Asian Stocks Drop for Second Day as Japan Exporters Fall

Photographer: Kiyoshi Ota/Bloomberg

Pedestrians walk past the Tokyo Stock Exchange in Tokyo, Japan. Close

Pedestrians walk past the Tokyo Stock Exchange in Tokyo, Japan.

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Photographer: Kiyoshi Ota/Bloomberg

Pedestrians walk past the Tokyo Stock Exchange in Tokyo, Japan.

Asian stocks fell, sending the regional benchmark index lower for a second day, as earnings results from HTC Corp. missed estimates and Japanese exporters declined after the yen strengthened.

HTC, Asia’s second-largest smartphone maker, slipped 4 percent in Taipei. Samsung Electronics Co. the world’s largest maker of mobile phones and televisions, lost 1.3 percent in Seoul after reporting earnings. Mazda Motor Corp. (7261), which gets about 72 percent of its sales outside of Japan, sank 5 percent as the yen’s advance dimmed the outlook for overseas earnings.

The MSCI Asia Pacific Index (MXAP) slipped 0.6 percent to 130.69 as of 7:18 p.m. Tokyo time, erasing gains of as much as 0.3 percent. The regional benchmark gauge posted its seventh weekly advance last week, the longest winning streak since March last year, after the U.S. Congress approved a budget deal and manufacturing reports from China and the U.S. added to signs of a global recovery.

“We don’t expect a no-brainer, one-way climb for stocks,” said Michael Kurtz, chief global equity strategist at Nomura Holdings Inc. in Hong Kong. “Japan for its part has delivered a key step toward expectations of a major pro-reflation policy shift.”

Japan’s Nikkei 225 (NKY) Stock Average climbed 22 percent through yesterday from Nov. 14 when elections were announced, driving the gauge into a bull market as the yen fell on expectations a new government would call for more stimulus. Prime Minister Shinzo Abe, a proponent for more monetary policy easing, will have a chance to reshape the Bank of Japan early this year, when the terms of Governor Masaaki Shirakawa and his two deputies expire.

Nikkei, Kospi

The Nikkei 225 fell 0.9 percent, a second day of declines. South Korea’s Kospi Index dropped 0.7 percent, while Taiwan’s Taiex Index decreased 0.4 percent. Australia’s S&P/ASX 200 Index slid 0.6 percent. Hong Kong’s Hang Seng Index slid 0.9 percent and China’s Shanghai Composite Index retreated 0.4 percent.

The MSCI Asia Pacific Index surged 14 percent in 2012 as central banks from the U.S., Europe, Japan and China took action to spur economic growth. The Asia Pacific gauge traded at 14.1 times average estimated earnings, compared with about 13.2 times for the Standard & Poor’s 500 Index and about 11.9 times for the Stoxx Europe 600 Index, according to data compiled by Bloomberg.

Futures on the S&P 500 Index slipped 0.2 percent today. The benchmark U.S. equities gauge fell 0.3 percent yesterday as investors awaited the start of the corporate earnings season.

Samsung Profit

HTC declined 4 percent to NT$276.5 in Taipei. Operating income was NT$600 million ($21 million) in the fourth quarter, compared with the NT$1.11 billion average of 20 analyst estimates compiled by Bloomberg. Net income was NT$1 billion, the Taoyuan, Taiwan-based company said in a statement yesterday. That’s the lowest since 2004 and less than the NT$10.9 billion it posted a year earlier.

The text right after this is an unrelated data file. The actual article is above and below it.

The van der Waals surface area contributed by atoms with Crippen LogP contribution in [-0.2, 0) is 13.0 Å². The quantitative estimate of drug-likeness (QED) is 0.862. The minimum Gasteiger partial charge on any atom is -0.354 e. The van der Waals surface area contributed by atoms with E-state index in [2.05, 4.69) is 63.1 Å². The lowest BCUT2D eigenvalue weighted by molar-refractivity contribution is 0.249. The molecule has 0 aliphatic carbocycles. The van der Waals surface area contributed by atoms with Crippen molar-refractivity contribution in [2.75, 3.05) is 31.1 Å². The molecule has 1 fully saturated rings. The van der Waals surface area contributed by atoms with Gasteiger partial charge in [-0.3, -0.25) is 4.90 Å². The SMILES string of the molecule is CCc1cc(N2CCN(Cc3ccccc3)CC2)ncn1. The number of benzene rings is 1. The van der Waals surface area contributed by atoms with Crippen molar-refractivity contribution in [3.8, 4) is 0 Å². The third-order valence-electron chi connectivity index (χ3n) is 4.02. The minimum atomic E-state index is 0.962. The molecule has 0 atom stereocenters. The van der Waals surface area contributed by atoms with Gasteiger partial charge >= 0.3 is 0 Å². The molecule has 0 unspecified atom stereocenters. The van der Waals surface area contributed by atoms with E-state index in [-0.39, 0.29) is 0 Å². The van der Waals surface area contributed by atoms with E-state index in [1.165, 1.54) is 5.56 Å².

Samsung dropped 1.3 percent to 1.5 million won, after climbing to a record last week. The company today reported an 89 percent increase in operating profit to 8.8 trillion won ($8.3 billion) in the three months ended December, according to a preliminary earnings statement.

“Samsung has been posting profits that beat analysts’ estimates throughout last year,” Lee Jin Woo, a fund manager at Seoul-based KTB Asset Management Co., which manages about $6.6 billion, said by telephone today. “Optimism about its earnings has largely been factored in, in advance, with the stock enjoying a nice rally late last year.”

Stronger Yen

Japanese exporters declined as the yen headed for its biggest two-day advance since November. A stronger currency reduces overseas earnings of Japanese carmakers and electronics manufacturers when repatriated.

Mazda dropped 5 percent to 171 yen in Tokyo. Toyota Motor Corp. (7203), the world’s biggest carmaker, slid 2 percent to 4,100 yen. Nintendo Co., the maker of wii game consoles, fell 3.1 percent to 8,700 yen.

Aozora Bank Ltd. (8304) decreased 4 percent to 240 yen, extending yesterday’s 10 percent selloff after the Japanese lender confirmed Cerberus Capital Management LP will sell most of its holdings.

China Pacific Insurance Group Co. declined 2.6 percent to HK$30.20. Carlyle Group LP, sold its remaining stake in the insurer, raising about $796 million, according to a document obtained by Bloomberg News.

Indecent Assault

Agile Property Holdings Ltd., the Chinese developer in which JPMorgan Chase & Co. owns a stake, slumped 6.5 percent to HK$11.86, the most since February 2012. Chairman Chen Zhuo Lin was formally charged with indecent assault, the company said in statement today. His arrest is unrelated to the business of the group and will not affect operations, Agile said.

Among stocks that rose, Sharp Corp., Japan’s largest maker of liquid crystal displays, advanced 3.9 percent to 293 yen. Sales increased in each of the last four months from a year earlier, helped by recovering demand for LCD televisions, President Takashi Okuda told reporters in Osaka yesterday.

Hermes Microvision, Inc., a Taiwanese supplier of semiconductor inspection equipment, jumped 6.9 percent to 541 yen in Taipei after reporting unconsolidated sales in December increased 62.5 percent from a year earlier.

To contact the reporters on this story: Jonathan Burgos in Singapore at jburgos4@bloomberg.net; Adam Haigh in Sydney at ahaigh1@bloomberg.net

To contact the editor responsible for this story: Nick Gentle at ngentle2@bloomberg.net

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